Edited by Panikklos Zata Poutziouris, Kosmas X. Smyrnios and Sabine B. Klein
Chapter 32: Family Ownership, Corporate Governance and Firm Value: Evidence from the Spanish Market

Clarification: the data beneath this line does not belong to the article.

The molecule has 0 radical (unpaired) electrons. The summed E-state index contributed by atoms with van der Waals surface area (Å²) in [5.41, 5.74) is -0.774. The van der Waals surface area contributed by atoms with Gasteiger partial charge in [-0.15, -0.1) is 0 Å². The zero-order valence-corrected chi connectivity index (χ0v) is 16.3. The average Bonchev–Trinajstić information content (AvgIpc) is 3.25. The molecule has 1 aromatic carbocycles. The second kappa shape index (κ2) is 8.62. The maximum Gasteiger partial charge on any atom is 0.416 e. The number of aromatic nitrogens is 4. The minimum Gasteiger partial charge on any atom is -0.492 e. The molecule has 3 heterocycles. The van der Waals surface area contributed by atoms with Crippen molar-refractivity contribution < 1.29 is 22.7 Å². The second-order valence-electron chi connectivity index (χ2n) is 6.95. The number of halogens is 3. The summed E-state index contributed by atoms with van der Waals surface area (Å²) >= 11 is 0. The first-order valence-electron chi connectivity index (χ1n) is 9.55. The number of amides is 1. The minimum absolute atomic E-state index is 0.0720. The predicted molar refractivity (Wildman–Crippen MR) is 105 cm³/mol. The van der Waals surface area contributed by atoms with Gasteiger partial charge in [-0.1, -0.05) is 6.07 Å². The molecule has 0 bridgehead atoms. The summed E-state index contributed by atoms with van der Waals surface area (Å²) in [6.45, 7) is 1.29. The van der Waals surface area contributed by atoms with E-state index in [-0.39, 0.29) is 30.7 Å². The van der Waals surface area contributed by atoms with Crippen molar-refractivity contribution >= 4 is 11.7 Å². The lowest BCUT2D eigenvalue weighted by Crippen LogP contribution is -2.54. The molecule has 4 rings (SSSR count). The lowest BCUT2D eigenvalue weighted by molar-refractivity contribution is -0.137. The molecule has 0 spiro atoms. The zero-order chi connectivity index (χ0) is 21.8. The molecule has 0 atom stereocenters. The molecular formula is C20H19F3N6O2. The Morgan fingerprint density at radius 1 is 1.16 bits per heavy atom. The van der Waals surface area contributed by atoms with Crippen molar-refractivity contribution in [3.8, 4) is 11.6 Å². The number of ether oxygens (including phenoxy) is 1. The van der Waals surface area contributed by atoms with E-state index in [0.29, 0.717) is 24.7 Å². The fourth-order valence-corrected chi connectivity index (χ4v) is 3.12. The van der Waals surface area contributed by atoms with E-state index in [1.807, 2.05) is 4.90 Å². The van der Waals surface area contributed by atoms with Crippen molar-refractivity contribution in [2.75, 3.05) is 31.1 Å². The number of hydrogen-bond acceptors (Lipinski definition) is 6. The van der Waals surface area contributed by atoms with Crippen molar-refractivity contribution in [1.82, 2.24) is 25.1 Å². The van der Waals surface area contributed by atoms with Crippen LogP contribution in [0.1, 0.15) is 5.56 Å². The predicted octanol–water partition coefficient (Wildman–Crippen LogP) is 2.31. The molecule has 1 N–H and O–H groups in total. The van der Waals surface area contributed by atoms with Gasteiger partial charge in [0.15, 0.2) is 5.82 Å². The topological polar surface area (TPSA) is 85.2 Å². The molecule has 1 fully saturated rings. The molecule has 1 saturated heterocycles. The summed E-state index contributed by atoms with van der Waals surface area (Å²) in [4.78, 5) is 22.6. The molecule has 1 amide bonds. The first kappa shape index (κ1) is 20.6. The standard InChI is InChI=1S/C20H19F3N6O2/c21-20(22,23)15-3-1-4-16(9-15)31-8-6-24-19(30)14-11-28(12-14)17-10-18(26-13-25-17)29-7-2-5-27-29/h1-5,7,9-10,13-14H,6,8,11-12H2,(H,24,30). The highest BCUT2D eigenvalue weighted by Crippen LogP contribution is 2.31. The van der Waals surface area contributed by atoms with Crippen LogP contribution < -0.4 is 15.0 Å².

Epilogue: theory building and the survival of family ﬁrms – three promising research directions Shaker A. Zahra, Sabine B. Klein and Joseph H. Astrachan These are times of profound change around the globe. Family businesses, the most enduring and venerable organizational form, are under immense pressure to adapt in order to exploit emerging opportunities in their domestic and international markets. Without successful adaptation, these ﬁrms can lose their competitive standing and sources of competitive advantage, which could lead to their demise. Regrettably, family business owners looking at the voluminous literature for guidance are apt to be disappointed. Research on family ﬁrms is fragmented and non-cumulative, and lacks good theoretical grounding (Zahra and Sharma, 2004), suggesting a need for more creative theory building by capitalizing upon the unique qualities of family ﬁrms, especially their cultures and histories that determine family dynamics and decision-making. A ‘systems approach’ is clearly needed to build and test such a theory. Furthermore, the ﬁeld has to develop a common language to ensure that communication is taking place between the disciplines involved such as organizational behavior, strategy and ﬁnance. In this chapter, we sketch out some ways that could expedite our progress in developing theory that guides futures research into family ﬁrms and helps their owners (managers) achieve superior performance. We believe that one theory, or meta-theory, cannot fully capture the richness and diversity of family ﬁrms, their cultures, systems and managerial styles. Instead, in-depth research of the different variables is needed before a theory of the family...
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